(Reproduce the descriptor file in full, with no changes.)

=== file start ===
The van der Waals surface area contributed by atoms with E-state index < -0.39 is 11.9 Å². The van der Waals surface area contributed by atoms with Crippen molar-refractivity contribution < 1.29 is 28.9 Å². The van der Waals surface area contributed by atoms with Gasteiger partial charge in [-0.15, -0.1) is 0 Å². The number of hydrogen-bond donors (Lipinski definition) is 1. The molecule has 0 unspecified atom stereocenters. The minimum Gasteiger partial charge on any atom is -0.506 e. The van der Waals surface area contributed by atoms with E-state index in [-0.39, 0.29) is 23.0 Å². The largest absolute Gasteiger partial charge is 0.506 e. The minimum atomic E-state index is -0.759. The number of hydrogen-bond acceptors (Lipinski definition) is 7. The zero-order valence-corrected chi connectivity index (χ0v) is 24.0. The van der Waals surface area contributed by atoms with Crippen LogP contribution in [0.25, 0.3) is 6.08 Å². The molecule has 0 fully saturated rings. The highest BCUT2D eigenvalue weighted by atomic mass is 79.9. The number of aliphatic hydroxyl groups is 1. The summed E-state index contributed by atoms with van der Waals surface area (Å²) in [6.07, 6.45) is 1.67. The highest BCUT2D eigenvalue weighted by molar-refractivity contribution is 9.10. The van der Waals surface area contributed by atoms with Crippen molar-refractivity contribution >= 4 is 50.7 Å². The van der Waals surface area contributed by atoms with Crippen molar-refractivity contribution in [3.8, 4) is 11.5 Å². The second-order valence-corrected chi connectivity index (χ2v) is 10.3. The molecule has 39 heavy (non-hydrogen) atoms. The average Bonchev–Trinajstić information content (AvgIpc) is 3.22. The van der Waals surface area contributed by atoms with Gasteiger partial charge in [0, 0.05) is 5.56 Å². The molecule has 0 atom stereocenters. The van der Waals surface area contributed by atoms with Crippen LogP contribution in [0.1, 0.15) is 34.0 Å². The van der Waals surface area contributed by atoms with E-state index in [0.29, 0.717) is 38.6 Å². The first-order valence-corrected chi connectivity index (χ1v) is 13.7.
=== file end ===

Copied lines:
The van der Waals surface area contributed by atoms with E-state index < -0.39 is 11.9 Å². The van der Waals surface area contributed by atoms with Crippen molar-refractivity contribution < 1.29 is 28.9 Å². The van der Waals surface area contributed by atoms with Gasteiger partial charge in [-0.15, -0.1) is 0 Å². The number of hydrogen-bond donors (Lipinski definition) is 1. The molecule has 0 unspecified atom stereocenters. The minimum Gasteiger partial charge on any atom is -0.506 e. The van der Waals surface area contributed by atoms with E-state index in [-0.39, 0.29) is 23.0 Å². The largest absolute Gasteiger partial charge is 0.506 e. The minimum atomic E-state index is -0.759. The number of hydrogen-bond acceptors (Lipinski definition) is 7. The zero-order valence-corrected chi connectivity index (χ0v) is 24.0. The van der Waals surface area contributed by atoms with Crippen LogP contribution in [0.25, 0.3) is 6.08 Å². The molecule has 0 fully saturated rings. The highest BCUT2D eigenvalue weighted by atomic mass is 79.9. The number of aliphatic hydroxyl groups is 1. The summed E-state index contributed by atoms with van der Waals surface area (Å²) in [6.07, 6.45) is 1.67. The highest BCUT2D eigenvalue weighted by molar-refractivity contribution is 9.10. The van der Waals surface area contributed by atoms with Crippen molar-refractivity contribution >= 4 is 50.7 Å². The van der Waals surface area contributed by atoms with Crippen molar-refractivity contribution in [3.8, 4) is 11.5 Å². The second-order valence-corrected chi connectivity index (χ2v) is 10.3. The molecule has 39 heavy (non-hydrogen) atoms. The average Bonchev–Trinajstić information content (AvgIpc) is 3.22. The van der Waals surface area contributed by atoms with Gasteiger partial charge in [0, 0.05) is 5.56 Å². The molecule has 0 atom stereocenters. The van der Waals surface area contributed by atoms with Crippen LogP contribution in [0.1, 0.15) is 34.0 Å². The van der Waals surface area contributed by atoms with E-state index in [0.29, 0.717) is 38.6 Å². The first-order valence-corrected chi connectivity index (χ1v) is 13.7.